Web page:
Waterthrush flying over Tinker Air Force Base in Oklahoma
City at approximately ninety miles per hour.
On Sunday, I visited the HAS High Island Smith Oaks Sanctuary
rookery and pond. What an incredible
sight! I added Black-crowned Night
Heron, Common Gallinule, Sora, Anhinga, and Wood Duck; however, the sheer number of birds roosting
there was a sight to behold. I flushed
the Sora from one bank of a small canal and then was able to watch him for
several minutes as he explored the other bank’s thick cover for a good hiding
Next, I moseyed across the road to the HAS Gast Red Bay
Sanctuary (UTC #54). The map says “just
sit quietly on the bench and let the birds come to you”. There was a little pond and the bench. I sat and I waited for a short while. As far as I am concerned, this is one of the
finest places in America
to observe the Northern Cardinal.
Unfortunately, their staccato chirping kept all of the other birds stay
away. It must have been a warning. So I left also.
I next stopped at another site I had missed the year
before. The SE Oilfield
Road and pond (part of UTC #55) is an excellent
birding stop. The road is a tough, gravel-and-pothole
type of a road, only passable by HumVees and rental cars. Ha, ha, just kidding, Avis. But it is a little rough. It is an excellent place to see a very
diverse set of birds.
The road lies between the Boy Scout Woods Sanctuary’s
maritime forest and Texas Highway 87 and the ocean. The Pond will be on the right about a mile
down the road, between the gravel road and 87.
Ditches and mud flats are on the left.
There are no trees and a lot of open wire-grass fields. Pssst, don’t tell anyone I said so but the
remaining two-mile portion of TX87 that the last hurricane did not tear up is just
past the barriers and can be accessed by driving a round the barrier.
Depending on the sun, you may get a better look at the
waterfowl on the pond from the broken portion of TX 87 instead of the gravel road. But do the road also for all of the other
species. At this site, I added: Spotted Sandpiper, Lesser Yellowlegs, Savannah
Sparrow, Northern Harrier, Gadwall, Northern Shoveler, American Wigeon, and
Fulvous Whistling Duck. Many of the
species already noted above were also found.
The trip turned out to be successful, considering the area
had fairly strong southerly winds during all three days of my trip. No fallout this year. I am sure most of the trans-gulf migrants
shot over our heads and kept going.
And now for the haute cuisine part of my story. I ate lunch a couple of times at the Subway
at Crystal Beach, for mid-peninsular semi-healthy meal. You know, Subway has branded itself as a
healthy place to eat through via their television advertisements. Somehow, my meatball sandwich seemed to be much
more healthy than normal.
Saturday night, I had dinner at Pappadeaux Cajun Seafood
(one exit toward Houston from the
Hilton), including real Cajun seafood gumbo with sausage, oysters, okra,
shrimp, rice, and plenty of the spicy stuff.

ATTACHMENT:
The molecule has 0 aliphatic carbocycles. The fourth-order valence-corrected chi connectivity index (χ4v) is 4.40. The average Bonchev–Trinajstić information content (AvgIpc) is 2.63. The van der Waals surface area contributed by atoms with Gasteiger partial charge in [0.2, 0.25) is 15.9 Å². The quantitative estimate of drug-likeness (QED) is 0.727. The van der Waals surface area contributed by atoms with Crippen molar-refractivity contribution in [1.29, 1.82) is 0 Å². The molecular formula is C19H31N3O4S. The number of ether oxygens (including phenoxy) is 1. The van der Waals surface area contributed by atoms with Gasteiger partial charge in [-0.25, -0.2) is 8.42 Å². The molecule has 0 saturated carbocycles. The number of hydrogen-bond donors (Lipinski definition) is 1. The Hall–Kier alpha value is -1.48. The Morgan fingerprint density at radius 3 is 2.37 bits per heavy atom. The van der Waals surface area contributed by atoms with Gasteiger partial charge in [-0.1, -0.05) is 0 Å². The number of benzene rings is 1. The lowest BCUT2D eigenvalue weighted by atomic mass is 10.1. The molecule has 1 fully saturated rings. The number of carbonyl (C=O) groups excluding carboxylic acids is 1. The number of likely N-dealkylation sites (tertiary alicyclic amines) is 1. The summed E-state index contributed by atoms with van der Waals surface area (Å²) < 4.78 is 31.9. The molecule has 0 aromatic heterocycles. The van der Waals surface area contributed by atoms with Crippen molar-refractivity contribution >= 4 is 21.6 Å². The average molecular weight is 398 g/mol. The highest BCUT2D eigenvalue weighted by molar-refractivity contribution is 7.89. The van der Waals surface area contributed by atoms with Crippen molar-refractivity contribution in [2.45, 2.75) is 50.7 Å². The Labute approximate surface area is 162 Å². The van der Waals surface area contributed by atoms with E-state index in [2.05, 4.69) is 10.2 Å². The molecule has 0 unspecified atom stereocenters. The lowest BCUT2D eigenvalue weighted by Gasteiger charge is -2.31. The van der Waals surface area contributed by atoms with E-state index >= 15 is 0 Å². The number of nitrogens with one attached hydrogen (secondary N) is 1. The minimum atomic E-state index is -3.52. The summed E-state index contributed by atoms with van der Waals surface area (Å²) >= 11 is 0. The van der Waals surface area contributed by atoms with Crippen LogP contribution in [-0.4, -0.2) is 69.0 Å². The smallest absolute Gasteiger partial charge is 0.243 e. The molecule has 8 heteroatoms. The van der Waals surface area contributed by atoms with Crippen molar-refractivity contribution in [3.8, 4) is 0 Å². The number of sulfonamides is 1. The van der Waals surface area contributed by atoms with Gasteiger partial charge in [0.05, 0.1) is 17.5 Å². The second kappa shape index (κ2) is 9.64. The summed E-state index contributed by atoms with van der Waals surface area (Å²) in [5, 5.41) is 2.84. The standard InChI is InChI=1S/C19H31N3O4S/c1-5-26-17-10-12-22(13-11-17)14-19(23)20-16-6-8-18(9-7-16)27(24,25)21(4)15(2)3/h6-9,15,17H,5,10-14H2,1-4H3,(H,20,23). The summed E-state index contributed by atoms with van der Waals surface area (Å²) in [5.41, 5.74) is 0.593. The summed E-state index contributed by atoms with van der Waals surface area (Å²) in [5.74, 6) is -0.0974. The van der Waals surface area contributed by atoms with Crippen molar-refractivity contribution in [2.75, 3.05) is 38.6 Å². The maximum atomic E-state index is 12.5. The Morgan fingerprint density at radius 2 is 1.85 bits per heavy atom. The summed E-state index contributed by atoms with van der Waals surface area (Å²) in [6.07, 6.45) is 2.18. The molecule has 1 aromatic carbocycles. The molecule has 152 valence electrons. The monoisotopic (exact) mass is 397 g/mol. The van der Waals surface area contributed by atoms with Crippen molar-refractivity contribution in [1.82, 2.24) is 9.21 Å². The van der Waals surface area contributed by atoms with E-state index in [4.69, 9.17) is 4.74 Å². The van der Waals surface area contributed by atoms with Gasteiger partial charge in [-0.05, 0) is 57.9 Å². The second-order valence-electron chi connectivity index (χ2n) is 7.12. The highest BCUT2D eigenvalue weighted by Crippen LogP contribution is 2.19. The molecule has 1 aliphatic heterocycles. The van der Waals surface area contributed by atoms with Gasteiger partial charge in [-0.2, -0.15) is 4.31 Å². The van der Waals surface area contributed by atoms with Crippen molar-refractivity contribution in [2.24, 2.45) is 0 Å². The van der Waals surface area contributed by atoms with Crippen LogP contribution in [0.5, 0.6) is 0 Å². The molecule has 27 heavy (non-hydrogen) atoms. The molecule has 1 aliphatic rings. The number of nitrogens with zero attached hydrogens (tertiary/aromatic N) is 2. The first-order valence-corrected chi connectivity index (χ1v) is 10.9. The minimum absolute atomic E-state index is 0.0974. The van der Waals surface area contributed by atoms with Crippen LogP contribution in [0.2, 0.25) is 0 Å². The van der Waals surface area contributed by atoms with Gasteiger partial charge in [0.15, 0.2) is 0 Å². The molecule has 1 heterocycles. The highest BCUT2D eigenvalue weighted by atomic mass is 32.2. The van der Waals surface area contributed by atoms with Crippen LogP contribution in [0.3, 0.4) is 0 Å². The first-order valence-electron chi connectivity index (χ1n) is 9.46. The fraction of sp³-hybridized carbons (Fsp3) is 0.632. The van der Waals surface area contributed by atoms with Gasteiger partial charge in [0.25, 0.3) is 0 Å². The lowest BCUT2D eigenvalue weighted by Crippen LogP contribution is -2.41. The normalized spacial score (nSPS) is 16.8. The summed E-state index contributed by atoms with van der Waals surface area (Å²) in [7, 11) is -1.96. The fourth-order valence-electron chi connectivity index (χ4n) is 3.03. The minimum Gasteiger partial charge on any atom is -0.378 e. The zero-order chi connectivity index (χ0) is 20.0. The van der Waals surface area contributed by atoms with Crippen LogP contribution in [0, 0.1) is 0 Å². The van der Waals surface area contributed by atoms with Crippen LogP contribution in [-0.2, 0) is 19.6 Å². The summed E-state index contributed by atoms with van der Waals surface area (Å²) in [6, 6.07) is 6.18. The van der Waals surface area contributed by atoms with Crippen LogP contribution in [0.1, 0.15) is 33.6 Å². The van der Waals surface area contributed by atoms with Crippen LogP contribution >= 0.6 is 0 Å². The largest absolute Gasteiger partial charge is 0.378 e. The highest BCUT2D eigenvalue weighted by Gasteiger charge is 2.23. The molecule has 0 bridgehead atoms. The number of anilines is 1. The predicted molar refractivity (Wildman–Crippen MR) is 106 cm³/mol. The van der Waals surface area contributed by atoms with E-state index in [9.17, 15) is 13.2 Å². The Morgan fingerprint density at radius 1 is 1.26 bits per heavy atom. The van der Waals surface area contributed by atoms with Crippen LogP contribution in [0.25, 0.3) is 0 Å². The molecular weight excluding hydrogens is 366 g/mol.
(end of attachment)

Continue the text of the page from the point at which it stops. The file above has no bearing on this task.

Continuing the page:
I wish I had not ordered the entrée.
I did. It was a stuffed red
snapper and it was wonderful! I ate it
all plus a couple of Pepcid AC “mints” later in the evening.
If you go, I would suggest preparing for the trip with some
Web research. I suggest starting with
the Texas Parks
and Wildlife Department (TPWD), HAS, and TOS Websites at www.tpwd.state.tx.us, www.houstonaudubon.org, and www.texasbirds.org respectively.
The Texas Parks
and Wildlife Department and Texas Department of Transportation jointly publish,
in three sections, an excellent map for the Great Texas Coastal Birding Trail. For this trip, order the Upper
section of the map from the TPWD Website or call 1-888-TXBIRDS. The map notes rare bird alert phone numbers plus
other valuable references. I also recommend the Texas Wildlife Viewing Guide
by Gary Graham.
and Wildlife is one wonderful organization!
Of course, they co-sponsor the Birding Trail, along with the Texas
Department of Transportation, and provide much more. I used two of their publications: “Migration and The Migratory Birds of Texas” and
“On the Warblers of Texas”, which can be ordered from their Website.
I also recommend the Texas
Parks and Wildlife Magazine (www.tpwmagazine.com). The April issue seems to be the birding issue
for the year. In additional to some good
birding articles, it contains the Great Texas Birding calendar for the year.
So you do not believe in research before your trip or your
stuff is at home and you were rerouted?
Most of this material can be obtained immediately upon arriving at High
Island at the HAS Boy Scout
Sanctuary. They have free local maps of
the area and a wonderful used nature books sale at this sanctuary in April. They also have “A Birder’s Checklist of the Upper
published by the Houston Outdoor Nature Club, which will cost you a buck.
My thanks always to the Houston Audubon Society, Texas
Ornithological Society, Texas Parks
and Wildlife, and Texas Department of Transportation for the Trail and the
value they add to ecotourists (and business birders)! I will be back again in 2002.
The author, John Ennis, is a full time healthcare
consultant and a part time birder, who wishes that it were the other way
around. He lives in the Wilmington,
North Carolina area. An average birder by any measurement, he is
an authority on mosquito bites. Ouch,
how did that damn mosquito get into my briefcase?
John B. Ennis © 2001